Experiments using Human Participants
When performing experiments on human subjects it is important that approved procedures are followed. This is for the benefit of the subject and to limit any liability that may fall on the experimenters or the University when it has encouraged the experimental programme.
Full guidance on what to do before you start your project can be found at Experiments with human participants. Please read the guidelines carefully before planning experiments involving human subjects and discuss with your supervisor if in any doubt. Your supervisor will need to complete your application form for you.
1. If your project involves deception (i.e. misleading the subjects), or anything else that does not have the full and informed consent of the subject at the time the work is conducted, the ignorance of the subject must only persist for some justified time period. Everything must be explained to them afterwards, in a debriefing session. Nobody must remain under a mis-apprehension.
2. The storage methods and erasure procedures for personal data must be documented. If it is essential to contact respondents subsequently (e.g. for prizes), it may be acceptable to request an email address, but this should be optional. If email addresses are collected, your data will then be subject to the terms of the Data Protection Act. Many surveys incorporate demographic data (age, gender, education etc). This should be minimised - you should not collect any demographic data unless it is related to a specific research question.
Not Allowed Without Special Permission
Experiments with human subjects are not allowed without explicit further permission from the Computer Laboratory. If your work will intersect with any human subjects or any of the forms below you must submit an online application for approval form to the Ethics committee.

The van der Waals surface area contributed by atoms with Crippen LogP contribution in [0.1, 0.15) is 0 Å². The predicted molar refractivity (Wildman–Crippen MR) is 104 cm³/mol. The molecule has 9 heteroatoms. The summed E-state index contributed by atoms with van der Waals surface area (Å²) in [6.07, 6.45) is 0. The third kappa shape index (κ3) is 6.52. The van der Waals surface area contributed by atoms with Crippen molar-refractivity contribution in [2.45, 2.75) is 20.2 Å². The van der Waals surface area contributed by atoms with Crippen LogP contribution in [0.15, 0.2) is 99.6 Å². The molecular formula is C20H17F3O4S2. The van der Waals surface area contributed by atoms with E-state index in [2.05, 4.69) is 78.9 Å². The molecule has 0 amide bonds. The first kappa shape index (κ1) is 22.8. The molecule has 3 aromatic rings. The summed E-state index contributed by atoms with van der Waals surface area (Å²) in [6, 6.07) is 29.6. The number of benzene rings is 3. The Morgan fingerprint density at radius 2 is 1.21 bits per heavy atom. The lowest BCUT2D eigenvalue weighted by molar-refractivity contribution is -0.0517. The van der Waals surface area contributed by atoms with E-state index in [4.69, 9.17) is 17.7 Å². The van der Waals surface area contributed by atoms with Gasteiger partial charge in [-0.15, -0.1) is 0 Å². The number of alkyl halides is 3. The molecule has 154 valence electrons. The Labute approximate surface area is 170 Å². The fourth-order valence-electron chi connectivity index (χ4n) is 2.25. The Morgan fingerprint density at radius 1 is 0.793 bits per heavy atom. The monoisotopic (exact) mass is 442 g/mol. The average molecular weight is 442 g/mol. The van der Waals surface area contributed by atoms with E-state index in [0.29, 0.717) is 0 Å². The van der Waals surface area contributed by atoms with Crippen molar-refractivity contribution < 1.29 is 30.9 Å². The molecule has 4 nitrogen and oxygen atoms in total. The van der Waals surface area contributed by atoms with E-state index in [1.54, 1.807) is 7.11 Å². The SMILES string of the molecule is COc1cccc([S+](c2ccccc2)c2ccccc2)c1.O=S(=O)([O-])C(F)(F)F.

- experiments on participants who are vulnerable or unable to give informed consent (e.g. children, people with learning disabilities),
- publication of any result that contains personal information not in anonymous form,
- significant financial inducements (excluding reasonable expenses),
- prolonged or repetitive testing,
- discussion of sensitive topics (e.g. drug use, sexual behaviour, political activity, mental health, gender or ethnic status),
- drugs, substances administered, tissue samples, etc.,
- discomfort, stress, anxiety, inherent physical or emotional risk to participants or any third party,
- the co-operation of a 'gatekeeper' to gain initial access to participants (e.g. ethic community groups, nursing homes).
The form and further information can be found at Ethical review of research with human participants.
Your experimental plan will be reviewed by the Ethics Committee and the result will be conveyed to you.
Candidates are strongly recommended to follow an approved evaluation methodology for evaluation work that involves HCI.
For instance, the HCI Lecture Notes (http://www.cl.cam.ac.uk/teaching/0910/HCI/HCI2009.pdf) Section 3.3, "Evaluation techniques", is particularly relevant to Computer Science students planning the evaluation section of their dissertation. The appendix page 24-32 on "Analysis techniques" could also be appropriate for some projects where you wish to carry out an analytical evaluation rather than an empirical one. The suggested supervision exercises on page 36 offer students a chance to have an HCI supervision dedicated to their part II project.